Plants are an important source of nutrition for the human body. Their composition including important vitamins and other micronutrients make them an essential part of a balanced diet.
Plant-based diets are a part of various cultures due to the diversity in the foods originating from plants. One of the many reasons is the ability to store plant-based foods for a longer time. The ease of accessibility is another factor.
Pulses have become the primary food in Egypt. The convenience of storing and using them contributes to their high demand. They are also an important source of protein for the human body. The difference in price and storage conditions makes them accessible to all kinds of people from all areas of life. Among pulses, legumes are considered the poor man’s meat. The unique properties make it an easy source of nutrition worldwide. Increasing its supply can reduce the problem of the food supply. Hence it is important to secure any risk of loss during its farming and storage process.
The Faba Bean is the most cultivated type of legumes. The cultivation of faba bean seeds is met with the problem of reduced shelf life during its storage of 9 months. Improving any risks during its cultivation is very important for the food supply in Egypt. Egypt is one of the biggest consumers of cereals. Increasing shelf life and yield of the faba bean is the primary goal of researchers on this issue.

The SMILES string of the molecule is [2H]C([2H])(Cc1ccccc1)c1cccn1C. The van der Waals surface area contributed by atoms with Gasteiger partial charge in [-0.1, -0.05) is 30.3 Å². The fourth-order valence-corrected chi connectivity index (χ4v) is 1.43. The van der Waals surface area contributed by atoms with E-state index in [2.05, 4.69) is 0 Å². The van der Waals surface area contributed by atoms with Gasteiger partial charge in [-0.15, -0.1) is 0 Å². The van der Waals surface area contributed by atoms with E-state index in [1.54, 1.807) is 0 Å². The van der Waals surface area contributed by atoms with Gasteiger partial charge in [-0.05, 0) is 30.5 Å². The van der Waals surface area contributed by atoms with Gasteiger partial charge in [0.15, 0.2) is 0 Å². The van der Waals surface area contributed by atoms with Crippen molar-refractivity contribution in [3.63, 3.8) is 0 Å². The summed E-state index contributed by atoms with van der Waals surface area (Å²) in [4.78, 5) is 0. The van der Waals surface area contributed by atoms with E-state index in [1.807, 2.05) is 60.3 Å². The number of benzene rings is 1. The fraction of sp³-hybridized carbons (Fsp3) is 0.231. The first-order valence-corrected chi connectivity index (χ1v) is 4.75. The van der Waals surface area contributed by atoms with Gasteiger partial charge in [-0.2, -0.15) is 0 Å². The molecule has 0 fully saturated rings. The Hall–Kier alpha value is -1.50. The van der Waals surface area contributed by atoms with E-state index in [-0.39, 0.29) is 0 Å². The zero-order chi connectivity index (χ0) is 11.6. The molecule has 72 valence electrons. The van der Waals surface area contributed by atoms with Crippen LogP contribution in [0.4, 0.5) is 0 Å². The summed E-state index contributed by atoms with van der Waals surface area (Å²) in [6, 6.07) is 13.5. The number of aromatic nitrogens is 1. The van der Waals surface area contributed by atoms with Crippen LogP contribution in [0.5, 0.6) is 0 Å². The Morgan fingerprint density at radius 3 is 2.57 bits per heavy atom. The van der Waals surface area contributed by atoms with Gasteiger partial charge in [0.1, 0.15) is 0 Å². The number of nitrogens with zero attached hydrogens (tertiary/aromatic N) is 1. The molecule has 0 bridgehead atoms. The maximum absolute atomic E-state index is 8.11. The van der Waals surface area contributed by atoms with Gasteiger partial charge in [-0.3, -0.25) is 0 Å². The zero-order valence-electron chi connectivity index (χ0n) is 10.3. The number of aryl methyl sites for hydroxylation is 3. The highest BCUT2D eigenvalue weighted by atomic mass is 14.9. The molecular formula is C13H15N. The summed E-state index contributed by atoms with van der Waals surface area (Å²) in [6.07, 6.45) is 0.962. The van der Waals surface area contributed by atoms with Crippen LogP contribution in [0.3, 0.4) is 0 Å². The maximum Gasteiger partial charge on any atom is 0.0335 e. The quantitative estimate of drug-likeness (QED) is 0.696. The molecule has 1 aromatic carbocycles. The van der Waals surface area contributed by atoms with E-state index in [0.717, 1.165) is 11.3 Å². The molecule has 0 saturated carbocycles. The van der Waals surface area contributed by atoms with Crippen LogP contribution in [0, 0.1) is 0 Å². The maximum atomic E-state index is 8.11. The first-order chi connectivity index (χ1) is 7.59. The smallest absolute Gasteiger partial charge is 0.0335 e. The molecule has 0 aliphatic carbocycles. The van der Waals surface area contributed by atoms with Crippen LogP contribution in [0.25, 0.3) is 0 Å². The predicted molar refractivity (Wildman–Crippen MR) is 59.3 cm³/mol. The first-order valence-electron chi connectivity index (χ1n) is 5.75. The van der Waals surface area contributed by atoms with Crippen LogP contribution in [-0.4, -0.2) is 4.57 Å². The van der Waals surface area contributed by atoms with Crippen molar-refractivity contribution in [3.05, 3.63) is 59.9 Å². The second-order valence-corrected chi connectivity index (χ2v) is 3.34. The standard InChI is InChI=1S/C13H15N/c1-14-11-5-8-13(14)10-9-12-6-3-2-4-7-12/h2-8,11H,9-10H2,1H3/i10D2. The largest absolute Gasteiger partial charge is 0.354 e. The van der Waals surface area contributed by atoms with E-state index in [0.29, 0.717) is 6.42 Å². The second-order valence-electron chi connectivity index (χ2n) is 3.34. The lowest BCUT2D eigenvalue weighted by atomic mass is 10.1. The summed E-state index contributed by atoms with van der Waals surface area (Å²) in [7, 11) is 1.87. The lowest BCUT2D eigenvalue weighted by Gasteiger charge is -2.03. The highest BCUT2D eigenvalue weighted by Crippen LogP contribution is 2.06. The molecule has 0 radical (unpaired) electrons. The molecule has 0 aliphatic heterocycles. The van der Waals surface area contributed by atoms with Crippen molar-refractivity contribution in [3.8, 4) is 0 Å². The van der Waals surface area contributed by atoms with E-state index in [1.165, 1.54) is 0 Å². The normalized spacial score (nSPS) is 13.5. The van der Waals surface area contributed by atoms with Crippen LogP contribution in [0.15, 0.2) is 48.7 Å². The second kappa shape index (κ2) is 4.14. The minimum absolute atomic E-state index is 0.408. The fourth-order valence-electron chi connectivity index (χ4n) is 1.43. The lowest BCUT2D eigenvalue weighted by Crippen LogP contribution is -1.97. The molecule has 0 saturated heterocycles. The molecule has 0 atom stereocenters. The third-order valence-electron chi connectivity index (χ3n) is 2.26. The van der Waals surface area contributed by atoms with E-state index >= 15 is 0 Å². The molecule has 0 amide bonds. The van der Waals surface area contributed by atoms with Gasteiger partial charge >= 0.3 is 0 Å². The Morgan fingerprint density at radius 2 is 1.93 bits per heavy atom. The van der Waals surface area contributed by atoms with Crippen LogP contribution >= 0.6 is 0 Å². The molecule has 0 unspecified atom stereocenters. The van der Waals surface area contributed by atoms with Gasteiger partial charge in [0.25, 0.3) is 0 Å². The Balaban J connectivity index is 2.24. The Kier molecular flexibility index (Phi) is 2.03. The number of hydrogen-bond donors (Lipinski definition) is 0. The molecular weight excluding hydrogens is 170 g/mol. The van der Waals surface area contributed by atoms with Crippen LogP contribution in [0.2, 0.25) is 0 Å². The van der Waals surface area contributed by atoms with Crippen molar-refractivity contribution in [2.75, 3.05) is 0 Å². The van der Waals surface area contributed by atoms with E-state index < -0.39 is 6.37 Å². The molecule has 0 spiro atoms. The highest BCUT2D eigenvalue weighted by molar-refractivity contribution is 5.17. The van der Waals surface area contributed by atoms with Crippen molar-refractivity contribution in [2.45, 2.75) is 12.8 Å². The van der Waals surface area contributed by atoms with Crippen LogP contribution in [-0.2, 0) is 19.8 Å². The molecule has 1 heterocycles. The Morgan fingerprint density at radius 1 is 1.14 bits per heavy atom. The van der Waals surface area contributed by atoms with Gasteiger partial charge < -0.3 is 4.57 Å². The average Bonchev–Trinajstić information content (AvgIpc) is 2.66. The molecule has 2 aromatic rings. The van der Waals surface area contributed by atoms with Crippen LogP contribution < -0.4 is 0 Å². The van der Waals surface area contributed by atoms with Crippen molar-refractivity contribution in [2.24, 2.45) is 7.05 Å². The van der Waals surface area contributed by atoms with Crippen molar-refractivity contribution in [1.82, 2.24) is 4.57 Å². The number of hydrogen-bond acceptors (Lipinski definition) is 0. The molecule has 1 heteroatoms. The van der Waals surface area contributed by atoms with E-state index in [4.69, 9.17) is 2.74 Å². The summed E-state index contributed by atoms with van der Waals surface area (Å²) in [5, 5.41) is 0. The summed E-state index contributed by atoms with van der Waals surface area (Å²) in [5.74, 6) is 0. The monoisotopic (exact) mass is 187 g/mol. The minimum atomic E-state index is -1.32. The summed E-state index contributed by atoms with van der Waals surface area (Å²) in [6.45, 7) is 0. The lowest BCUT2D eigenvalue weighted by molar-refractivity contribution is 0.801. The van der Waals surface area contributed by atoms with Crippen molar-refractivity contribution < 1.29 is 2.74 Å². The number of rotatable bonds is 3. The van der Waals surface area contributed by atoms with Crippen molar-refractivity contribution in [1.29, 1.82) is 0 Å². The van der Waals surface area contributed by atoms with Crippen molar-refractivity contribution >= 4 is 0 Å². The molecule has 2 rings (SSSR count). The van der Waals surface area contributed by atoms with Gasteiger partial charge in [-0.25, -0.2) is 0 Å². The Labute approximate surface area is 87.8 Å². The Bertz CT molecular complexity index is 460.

Abd El-Rahman Abd El-Raouf Ahmed and his team conducted experiments to study the effects of Ultraviolet irradiation of faba bean seeds. The study took place in 2017/2018 seasons. The experiments were conducted in Giza Governorate at Agricultural Engineering Research Institute.
The ultraviolet irradiation exposure was studied at 30, 60, and 90 minutes of the experiments. The research ensured the prevention of harmful effects of irradiation on faba bean seeds. The researchers concluded that irradiation exposure reduced the moisture content of the seeds during the storage period. Reducing the moisture content leads to an increase in shelf life. They published their findings in the Asian Journal of Plant Sciences.